Montecastelli: the cello-piano duet

So we went on stage. I remembered that I always hated being on stage alone, on the piano. I never understood the difference between practice and stage. Why one was important, and the other one not.

The whole lab was watching from below, gathered in this small chapel made of stones, in the middle of Tuscany. It was cold, but not too cold. It was odd, but not too odd.

He pulled his bow – played the levée –

And I fell in love.

I fell in love with the moment.

When you perform with someone, it is not just maximising your potential to make it perfect. It’s much more generous, more unpredictable.

The coexisting emotions catch me off guard. Surprise, anticipation, but also fear. This was our unspoken pact, during practice, but what now? Will we both be able to hold our end of the bargain?

The hard part comes. We manage through, together, and I feel overwhelmingly grateful. You rarely feel gratitude when you play solo.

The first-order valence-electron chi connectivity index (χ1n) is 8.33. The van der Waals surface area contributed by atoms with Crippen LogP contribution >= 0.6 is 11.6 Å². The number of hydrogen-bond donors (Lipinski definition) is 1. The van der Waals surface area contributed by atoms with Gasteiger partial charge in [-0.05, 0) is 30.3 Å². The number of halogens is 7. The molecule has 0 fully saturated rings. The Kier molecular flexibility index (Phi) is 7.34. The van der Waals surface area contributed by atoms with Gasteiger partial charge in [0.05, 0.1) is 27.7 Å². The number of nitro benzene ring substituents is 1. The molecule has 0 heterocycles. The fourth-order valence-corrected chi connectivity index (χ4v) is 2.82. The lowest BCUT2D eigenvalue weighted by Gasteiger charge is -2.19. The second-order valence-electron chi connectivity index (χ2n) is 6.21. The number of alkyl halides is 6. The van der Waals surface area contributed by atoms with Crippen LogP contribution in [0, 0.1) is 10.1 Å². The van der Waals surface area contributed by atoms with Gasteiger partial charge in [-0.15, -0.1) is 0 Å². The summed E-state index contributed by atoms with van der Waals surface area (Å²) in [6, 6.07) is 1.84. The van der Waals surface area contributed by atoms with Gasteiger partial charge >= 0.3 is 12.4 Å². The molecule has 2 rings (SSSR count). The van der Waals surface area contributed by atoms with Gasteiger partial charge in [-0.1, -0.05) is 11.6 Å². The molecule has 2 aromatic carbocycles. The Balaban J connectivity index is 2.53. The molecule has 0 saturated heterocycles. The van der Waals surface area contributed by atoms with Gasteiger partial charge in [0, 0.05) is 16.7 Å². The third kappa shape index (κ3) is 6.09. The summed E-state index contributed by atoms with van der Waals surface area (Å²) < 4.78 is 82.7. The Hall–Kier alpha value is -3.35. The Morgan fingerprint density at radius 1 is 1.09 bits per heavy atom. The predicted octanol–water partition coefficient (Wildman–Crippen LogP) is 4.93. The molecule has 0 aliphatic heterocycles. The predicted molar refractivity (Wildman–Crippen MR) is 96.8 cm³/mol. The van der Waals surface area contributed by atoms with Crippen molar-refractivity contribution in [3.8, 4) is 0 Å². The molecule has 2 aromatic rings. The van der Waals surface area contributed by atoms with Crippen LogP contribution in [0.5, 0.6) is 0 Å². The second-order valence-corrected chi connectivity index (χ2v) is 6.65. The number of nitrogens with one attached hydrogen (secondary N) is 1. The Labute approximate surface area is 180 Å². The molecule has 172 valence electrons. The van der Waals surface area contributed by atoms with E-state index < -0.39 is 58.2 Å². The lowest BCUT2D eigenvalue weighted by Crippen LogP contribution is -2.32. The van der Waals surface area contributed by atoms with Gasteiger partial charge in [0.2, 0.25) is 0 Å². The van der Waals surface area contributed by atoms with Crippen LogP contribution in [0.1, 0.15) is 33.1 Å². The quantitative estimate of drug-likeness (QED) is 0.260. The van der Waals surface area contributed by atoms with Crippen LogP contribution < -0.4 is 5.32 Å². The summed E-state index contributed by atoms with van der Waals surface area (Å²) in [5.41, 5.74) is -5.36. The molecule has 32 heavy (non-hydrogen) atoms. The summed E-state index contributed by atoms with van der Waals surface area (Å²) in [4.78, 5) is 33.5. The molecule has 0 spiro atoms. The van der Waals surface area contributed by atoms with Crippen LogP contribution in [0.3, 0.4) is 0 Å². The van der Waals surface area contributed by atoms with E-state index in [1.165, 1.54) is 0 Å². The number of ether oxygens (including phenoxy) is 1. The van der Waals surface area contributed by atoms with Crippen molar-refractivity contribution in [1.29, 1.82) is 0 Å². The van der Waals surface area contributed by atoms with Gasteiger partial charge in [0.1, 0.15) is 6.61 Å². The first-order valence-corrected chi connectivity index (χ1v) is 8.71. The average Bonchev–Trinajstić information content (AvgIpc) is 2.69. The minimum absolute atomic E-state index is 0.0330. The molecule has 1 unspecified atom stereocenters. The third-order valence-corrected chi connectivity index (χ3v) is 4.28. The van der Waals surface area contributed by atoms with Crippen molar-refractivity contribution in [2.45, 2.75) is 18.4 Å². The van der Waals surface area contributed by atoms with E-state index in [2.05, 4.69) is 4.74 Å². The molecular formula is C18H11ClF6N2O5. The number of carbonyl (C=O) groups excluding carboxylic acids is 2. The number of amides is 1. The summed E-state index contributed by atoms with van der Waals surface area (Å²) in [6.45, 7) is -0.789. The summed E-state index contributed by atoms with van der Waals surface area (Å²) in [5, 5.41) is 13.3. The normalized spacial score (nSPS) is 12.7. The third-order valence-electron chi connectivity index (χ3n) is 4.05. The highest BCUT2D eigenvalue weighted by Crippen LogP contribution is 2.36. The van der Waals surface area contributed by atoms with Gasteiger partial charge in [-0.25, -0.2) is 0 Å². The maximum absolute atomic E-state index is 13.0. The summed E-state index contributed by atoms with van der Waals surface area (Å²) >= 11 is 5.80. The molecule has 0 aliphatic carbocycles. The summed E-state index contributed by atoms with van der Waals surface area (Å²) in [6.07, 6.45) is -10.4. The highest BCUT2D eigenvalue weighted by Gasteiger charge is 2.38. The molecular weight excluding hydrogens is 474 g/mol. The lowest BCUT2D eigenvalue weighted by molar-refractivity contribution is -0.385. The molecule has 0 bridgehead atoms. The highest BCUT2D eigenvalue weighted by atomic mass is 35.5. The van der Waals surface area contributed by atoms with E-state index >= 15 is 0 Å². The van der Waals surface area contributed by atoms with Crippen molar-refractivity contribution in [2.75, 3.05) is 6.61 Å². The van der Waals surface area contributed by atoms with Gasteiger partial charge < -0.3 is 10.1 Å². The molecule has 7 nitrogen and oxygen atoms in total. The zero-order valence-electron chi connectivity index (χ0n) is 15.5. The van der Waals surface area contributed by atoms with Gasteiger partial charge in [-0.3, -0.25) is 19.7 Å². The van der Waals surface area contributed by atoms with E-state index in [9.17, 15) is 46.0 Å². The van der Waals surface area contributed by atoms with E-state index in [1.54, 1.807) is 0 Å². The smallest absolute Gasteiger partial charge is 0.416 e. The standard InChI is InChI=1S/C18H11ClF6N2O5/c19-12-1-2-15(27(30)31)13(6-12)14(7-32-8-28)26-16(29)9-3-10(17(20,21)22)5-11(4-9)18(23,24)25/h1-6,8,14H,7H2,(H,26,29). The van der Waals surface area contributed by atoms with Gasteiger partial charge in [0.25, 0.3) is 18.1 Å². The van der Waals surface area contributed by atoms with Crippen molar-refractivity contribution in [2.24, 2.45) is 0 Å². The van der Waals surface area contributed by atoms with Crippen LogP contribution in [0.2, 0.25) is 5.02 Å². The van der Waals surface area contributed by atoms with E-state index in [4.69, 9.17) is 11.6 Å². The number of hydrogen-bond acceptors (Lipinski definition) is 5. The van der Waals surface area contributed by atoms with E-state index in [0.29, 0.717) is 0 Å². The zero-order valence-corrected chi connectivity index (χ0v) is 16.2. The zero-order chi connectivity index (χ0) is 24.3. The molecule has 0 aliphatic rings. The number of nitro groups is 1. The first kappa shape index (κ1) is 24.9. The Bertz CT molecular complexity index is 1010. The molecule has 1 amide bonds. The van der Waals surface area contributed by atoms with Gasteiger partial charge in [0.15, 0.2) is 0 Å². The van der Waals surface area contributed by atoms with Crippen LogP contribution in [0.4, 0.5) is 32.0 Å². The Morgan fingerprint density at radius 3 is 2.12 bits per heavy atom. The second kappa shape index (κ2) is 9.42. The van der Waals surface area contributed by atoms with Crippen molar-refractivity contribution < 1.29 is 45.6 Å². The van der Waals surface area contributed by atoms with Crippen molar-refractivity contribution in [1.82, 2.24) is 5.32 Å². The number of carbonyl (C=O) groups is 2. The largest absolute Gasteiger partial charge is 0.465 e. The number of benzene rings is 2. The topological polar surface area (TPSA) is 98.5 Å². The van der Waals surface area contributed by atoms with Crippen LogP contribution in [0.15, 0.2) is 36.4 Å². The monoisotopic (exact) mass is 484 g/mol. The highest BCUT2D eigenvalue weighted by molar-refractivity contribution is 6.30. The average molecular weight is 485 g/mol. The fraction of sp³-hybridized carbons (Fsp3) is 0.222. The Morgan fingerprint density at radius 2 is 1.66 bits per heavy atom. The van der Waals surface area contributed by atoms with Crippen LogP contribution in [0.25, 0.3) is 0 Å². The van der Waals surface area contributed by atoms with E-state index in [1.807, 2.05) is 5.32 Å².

Followed by this sense of belonging when you accelerate and stay synchro – before slowing down. Slowing down is hard; there are so many different ways to slow down. Is this also true in life? Is there a common way to accelerate, but no guide to slow down at old age? But I digress.

He detects my impatience, follows, and I catch his skid just in time. “No one noticed. We’re fine.” It’s us against the world.

And when you let go and really hear the music, you realise it’s amazing because it’s tainted with imperfection, complicity and pride. It’s alive out there, during those precious few minutes –

Before the sudden transition to reality with the hands, clapping, the echoes in the chapel. The smiles, the laughters, the unusual bonding across labs and hierarchies.

It was fun.

And I understand now, the difference between practice and stage.

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